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We measure the excitation spectrum of a stable dipolar BoseEinstein condensate over a wide momentumrange via Bragg spectroscopy. We precisely control the relative strength, εdd, of the dipolar to the contact interactions and observe that the spectrum increasingly deviates from the linear phononic behavior for increasing εdd. Reaching the dipolar dominated regime εdd>1, we observe the emergence of a roton minimum in the spectrum and its softening towards instability. We characterize how the excitation energy and the strength of the densitydensity correlations at the roton momentum vary with εdd. Our findings are in excellent agreement with numerical calculations based on meanfield Bogoliubov theory. When including beyondmeanfield corrections, in the form of a LeeHuangYang potential, we observe a quantitative deviation from the experiment, questioning the validity of such a description in the roton regime.

L. Chomaz, D. Petter, P. Ilzhöfer, G. Natale, A. Trautmann, C. Politi, G. Durastante, R. van Bijnen, A. Patscheider, M. Sohmen, M. J. Mark, F. Ferlaino LongLived and Transient Supersolid Behaviors in Dipolar Quantum Gases,
Phys. Rev. X 9 21012 (20190419),
http://dx.doi.org/10.1103/PhysRevX.9.021012 doi:10.1103/PhysRevX.9.021012 (ID: 720203)
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By combining theory and experiments, we demonstrate that dipolar quantum gases of both 166Er and 164Dy support a state with supersolid properties, where a spontaneous density modulation and a global phase coherence coexist. This paradoxical state occurs in a well defined parameter range, separating the phases of a regular BoseEinstein condensate and of an insulating droplet array, and is rooted in the roton mode softening, on the one side, and in the stabilization driven by quantum fluctuations, on the other side. Here, we identify the parameter regime for each of the three phases. In the experiment, we rely on a detailed analysis of the interference patterns resulting from the free expansion of the gas, quantifying both its density modulation and its global phase coherence. Reaching the phases via a slow interaction tuning, starting from a stable condensate, we observe that 166Er and 164Dy exhibit a striking difference in the lifetime of the supersolid properties, due to the different atom loss rates in the two systems. Indeed, while in 166Er the supersolid behavior only survives a few tens of milliseconds, we observe coherent density modulations for more than 150ms in 164Dy. Building on this long lifetime, we demonstrate an alternative path to reach the supersolid regime, relying solely on evaporative cooling starting from a thermal gas.

J. Zeiher, J. Choi, A. Rubio Abadal, T. Pohl, R. van Bijnen, I. Bloch, C. Gross Coherent manybody spin dynamics in a longrange interacting Ising chain,
Phys. Rev. X 7 41063 (20171214),
http://dx.doi.org/10.1103/PhysRevX.7.041063 doi:10.1103/PhysRevX.7.041063 (ID: 719831)
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Coherent manybody quantum dynamics lies at the heart of quantum simulation and quantum computation. Both require coherent evolution in the exponentially large Hilbert space of an interacting manybody system. To date, trapped ions have defined the state of the art in terms of achievable coherence times in interacting spin chains. Here, we establish an alternative platform by reporting on the observation of coherent, fully interactiondriven quantum revivals of the magnetization in Rydbergdressed Ising spin chains of atoms trapped in an optical lattice. We identify partial manybody revivals at up to about ten times the characteristic time scale set by the interactions. At the same time, singlesiteresolved correlation measurements link the magnetization dynamics with interspin correlations appearing at different distances during the evolution. These results mark an enabling step towards the implementation of Rydberg atom based quantum annealers, quantum simulations of higher dimensional complex magnetic Hamiltonians, and itinerant longrange interacting quantum matter.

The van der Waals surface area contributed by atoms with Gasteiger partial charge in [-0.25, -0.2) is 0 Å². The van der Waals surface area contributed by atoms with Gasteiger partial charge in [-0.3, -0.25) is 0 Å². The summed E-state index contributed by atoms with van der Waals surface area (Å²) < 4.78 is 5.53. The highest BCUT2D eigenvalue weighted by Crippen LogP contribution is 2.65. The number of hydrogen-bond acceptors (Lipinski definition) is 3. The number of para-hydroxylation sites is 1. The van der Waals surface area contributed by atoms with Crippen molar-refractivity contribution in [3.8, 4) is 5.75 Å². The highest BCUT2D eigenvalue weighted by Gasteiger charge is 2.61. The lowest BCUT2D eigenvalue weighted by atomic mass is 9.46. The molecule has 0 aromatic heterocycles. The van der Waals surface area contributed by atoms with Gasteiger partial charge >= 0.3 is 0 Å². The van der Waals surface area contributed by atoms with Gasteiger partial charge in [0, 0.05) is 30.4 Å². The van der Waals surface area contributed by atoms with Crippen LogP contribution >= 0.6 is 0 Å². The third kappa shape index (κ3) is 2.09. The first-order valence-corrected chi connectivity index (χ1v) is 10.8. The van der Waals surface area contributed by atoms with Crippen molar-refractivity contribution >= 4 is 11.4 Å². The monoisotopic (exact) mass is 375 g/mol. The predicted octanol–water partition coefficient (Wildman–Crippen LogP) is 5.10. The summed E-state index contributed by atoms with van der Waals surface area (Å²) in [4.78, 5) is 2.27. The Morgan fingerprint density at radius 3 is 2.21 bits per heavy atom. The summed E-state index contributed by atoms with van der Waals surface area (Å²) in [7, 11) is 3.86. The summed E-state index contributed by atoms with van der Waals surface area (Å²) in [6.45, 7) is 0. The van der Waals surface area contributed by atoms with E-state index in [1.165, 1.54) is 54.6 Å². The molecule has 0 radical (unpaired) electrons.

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J. Cui, R. van Bijnen, T. Pohl, S. Montangero, T. Calarco Optimal control of Rydberg lattice gases,
Quantum Sci. Technol. 2 35006 (20170802),
http://dx.doi.org/10.1088/20589565/aa7daf doi:10.1088/20589565/aa7daf (ID: 719830)
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We present optimal control protocols to prepare different manybody quantum states of Rydberg atoms in optical lattices. Specifically, we show how to prepare highly ordered manybody ground states, GHZ states as well as some superposition of symmetric excitation number Fock states, that inherit the translational symmetry from the Hamiltonian, within sufficiently short excitation times minimizing detrimental decoherence effects. For the GHZ states, we propose a twostep detection protocol to experimentally verify the optimal preparation of the target state based only on standard measurement techniques. Realistic experimental constraints and imperfections are taken into account by our optimization procedure making it applicable to ongoing experiments.
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A. Glätzle, R. van Bijnen, P. Zoller, W. Lechner A Coherent Quantum Annealer with Rydberg Atoms,
Nat. Commun. 8 15813 (20170622),
http://dx.doi.org/10.1038/ncomms15813 doi:10.1038/ncomms15813 (ID: 719686)
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There is a significant ongoing effort in realizing quantum annealing with different physical platforms. The challenge is to achieve a fully programmable quantum device featuring coherent adiabatic quantum dynamics. Here we show that combining the welldeveloped quantum simulation toolbox for Rydberg atoms with the recently proposed LechnerHaukeZoller~(LHZ) architecture allows one to build a prototype for a coherent adiabatic quantum computer with alltoall Ising interactions and, therefore, a novel platform for quantum annealing. In LHZ a infiniterange spinglass is mapped onto the low energy subspace of a spin1/2 lattice gauge model with quasilocal 4body parity constraints. This spin model can be emulated in a natural way with Rubidium and Cesium atoms in a bipartite optical lattice involving laserdressed RydbergRydberg interactions, which are several orders of magnitude larger than the relevant decoherence rates. This makes the exploration of coherent quantum enhanced optimization protocols accessible with stateoftheart atomic physics experiments.